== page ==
Autumn in Shetland can be the shortest and most ill-defined of seasons. It comes and is gone in the rushing of air. Gales drag summer southwards, leaving behind a space that autumn must fill. But gales do not stay silent for long, and winter begins quickly to press itself upon us.
Here the season is marked most clearly by the passage of birds and, for some, by work. Lambs are sold and slaughtered; vegetables are taken from the ground. The traditional signs of autumn elsewhere – the yellows and reds and the falling leaves – are not entirely familiar in Shetland, where trees are uncommon and mostly diminutive.
But here in this house, we are lucky. The southern border of the garden is marked by trees – a line of 100 metres or so, by ten wide, sloping down from the road to the bank of the Vidlin Loch. That slope is divided both physically, by a wall and a fence, and botanically, into three roughly equal parts.
At the top, closest to the road, are densely planted conifers – mostly shore pines and Sitka Spruce, if my identification skills are to be trusted. These are big trees by Shetland standards; the largest are fifteen, maybe twenty metres tall. Here, trunks and branches are tangled, and the light struggles to break through. Walking in among them, pushing limbs and needles out of the way, it is possible to feel a great distance from home.
Below them, in the middle part of the garden, closest to the house, the cover is broken and the trees are mostly shorter. There is a diverse, somewhat eccentric mix here, both evergreens and deciduous, as well as a few feeble currant and raspberry bushes, clumps of fuchsia and a very un-northern sprouting of pampas grass.
The lower section of the garden – ‘the forest’ – holds a mixture of well established trees, most likely planted when the house was built back in the late forties. It is enclosed on all sides by a fence, yet it feels, undeniably, the most ‘natural’ part of the garden, if such a label can be comfortably applied, which of course it cannot. There are firs and spruce here, two kinds of willows, hawthorns, sycamore and others. I recognise some but several remain a mystery. I am frustrated by my ignorance.
On an afternoon between gales I took an identification book – newly purchased for the purpose – and wandered slowly beneath branches, pausing beside each anonymous tree. Blackbirds harangued me from above, and two robins, recently arrived, watched my progress with apparent concern. A tiny Shetland wren (Troglodytes troglodytes zetlandicus) crept like a mouse among fallen leaves.
Even with this book though I struggled. Most branches are now bare, and to uninitiated eyes like mine the differences are hard to distinguish. Those leaves that remain are largely in poor condition, fragile and discoloured. I have picked the wrong time of year to educate myself. And what is worse, I had been forewarned that Shetland’s climate can produce trees quite distinct from textbook examples of the species. The odds were not on my side, and I barely knew where to start.
After twenty minutes or so, cold and frustration pushed me back inside, and I returned to the dining table with an armful of leaves and twigs and cones, determined to make at least semi-informed guesses at all of them. With the book in front of me, I sat down and picked at random.
A leaf, about ten or twelve centimetres long, roughly oval in shape, but pointed at the end and more rounded towards the base. The edges were toothed and 14 or 15 veins spread out on either side of the midrib. Despite being one of the last on the tree, the leaf had retained most of its colour. Only a light singeing of the apex and teeth gave away the season.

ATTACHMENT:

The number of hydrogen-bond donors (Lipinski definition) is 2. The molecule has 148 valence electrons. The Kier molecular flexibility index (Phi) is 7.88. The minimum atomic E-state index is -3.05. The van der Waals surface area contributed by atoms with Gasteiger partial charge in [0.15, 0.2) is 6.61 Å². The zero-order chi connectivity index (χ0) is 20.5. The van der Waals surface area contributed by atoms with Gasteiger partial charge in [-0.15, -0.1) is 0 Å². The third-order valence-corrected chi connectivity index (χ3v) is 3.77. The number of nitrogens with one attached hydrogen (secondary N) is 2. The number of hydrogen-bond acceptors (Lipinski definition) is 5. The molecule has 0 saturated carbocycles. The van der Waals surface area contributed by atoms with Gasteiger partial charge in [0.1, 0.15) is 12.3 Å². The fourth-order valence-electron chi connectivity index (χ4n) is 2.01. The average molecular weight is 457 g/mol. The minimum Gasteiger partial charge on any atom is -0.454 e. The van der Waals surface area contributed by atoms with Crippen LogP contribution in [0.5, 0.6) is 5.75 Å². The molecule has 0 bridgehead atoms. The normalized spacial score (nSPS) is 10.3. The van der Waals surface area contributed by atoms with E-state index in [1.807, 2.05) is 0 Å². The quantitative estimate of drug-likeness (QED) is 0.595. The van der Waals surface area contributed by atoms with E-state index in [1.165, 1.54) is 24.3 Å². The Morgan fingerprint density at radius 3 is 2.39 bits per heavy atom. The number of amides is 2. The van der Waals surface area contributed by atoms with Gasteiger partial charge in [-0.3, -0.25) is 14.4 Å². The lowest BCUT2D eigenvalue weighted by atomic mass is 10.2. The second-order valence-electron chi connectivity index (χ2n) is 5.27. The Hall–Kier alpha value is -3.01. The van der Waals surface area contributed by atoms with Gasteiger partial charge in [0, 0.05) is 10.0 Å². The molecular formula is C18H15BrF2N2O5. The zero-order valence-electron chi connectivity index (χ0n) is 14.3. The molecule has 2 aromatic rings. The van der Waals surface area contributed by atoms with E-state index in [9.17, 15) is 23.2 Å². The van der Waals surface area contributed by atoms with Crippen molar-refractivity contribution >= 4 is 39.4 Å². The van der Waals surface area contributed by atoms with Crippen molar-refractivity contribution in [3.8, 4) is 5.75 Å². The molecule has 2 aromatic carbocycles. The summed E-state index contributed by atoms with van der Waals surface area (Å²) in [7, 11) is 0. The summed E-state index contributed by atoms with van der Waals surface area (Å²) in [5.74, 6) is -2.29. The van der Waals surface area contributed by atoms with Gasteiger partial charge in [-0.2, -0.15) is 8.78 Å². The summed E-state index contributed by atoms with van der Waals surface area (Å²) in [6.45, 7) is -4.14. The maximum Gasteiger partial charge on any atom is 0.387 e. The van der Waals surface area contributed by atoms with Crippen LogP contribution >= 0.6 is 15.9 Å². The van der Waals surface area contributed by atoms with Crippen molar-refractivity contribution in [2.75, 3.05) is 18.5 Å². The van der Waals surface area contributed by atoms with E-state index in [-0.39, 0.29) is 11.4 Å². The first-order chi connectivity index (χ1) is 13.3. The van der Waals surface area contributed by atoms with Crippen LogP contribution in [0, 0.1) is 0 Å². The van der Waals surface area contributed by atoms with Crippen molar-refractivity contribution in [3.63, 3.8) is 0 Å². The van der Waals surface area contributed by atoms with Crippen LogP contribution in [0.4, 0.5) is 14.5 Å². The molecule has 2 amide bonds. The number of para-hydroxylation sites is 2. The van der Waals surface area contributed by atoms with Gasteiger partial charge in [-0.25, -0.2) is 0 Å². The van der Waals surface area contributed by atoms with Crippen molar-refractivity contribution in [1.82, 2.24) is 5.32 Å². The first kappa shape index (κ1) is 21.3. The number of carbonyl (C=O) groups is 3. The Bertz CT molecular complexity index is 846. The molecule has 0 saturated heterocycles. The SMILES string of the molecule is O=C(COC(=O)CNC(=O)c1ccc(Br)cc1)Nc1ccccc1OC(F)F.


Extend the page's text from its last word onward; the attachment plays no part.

Immediately I was stuck. The closest image I could find was of a wild cherry, though that seemed improbably exotic for a Shetland garden. But perhaps not. Unsure, I moved on.There were some I was confident about. The larch was unmistakable – splayed tufts of yellowing needles all along the rough-skinned branch – and the three-part leaves of a laburnum were equally unambiguous. There were two alders, I think, of two different varieties; the cones, though more or less equal in size, were quite distinct in appearance. But again, I had little confidence in this conclusion.
Of the others, one more was familiar: the scaly green fronds of a cypress tree. The look and, more particularly, the smell of it dragged me unexpectedly back to a place quite distant from here. I couldn’t picture it at first, but then I remembered: the garden of my paternal grandparents – both long dead now – in the Sussex town where I spent the first years of my life. Not all of it comes back to me, but I remember the square lawn that my grandfather cut slowly and meticulously with his push mower. And beyond it I can see the trees: a tall oak in the centre and a broad holly bush to one side. Behind them were others – a world to explore – and somewhere in that garden, I am certain, were cypress trees. As a child I would run and hide among them, the soft leaves brushing against my face, the scent of them in my nostrils. It seems strange that a smell would stay with me for so long, yet somehow I am relieved to have found it again.
When I returned to the table the following morning the leaves had dried and curled in upon themselves. The larch needles too had begun to loosen, and as I ran my finger over them, a shower of yellow exclamations fell, leaving the twig bare and almost ugly. The table was strewn with the victims of my curiosity, brittle and withered after just a few hours inside. All except the cypress fronds, which looked and smelled exactly as they did the day before, and exactly as they did more than 20 years ago.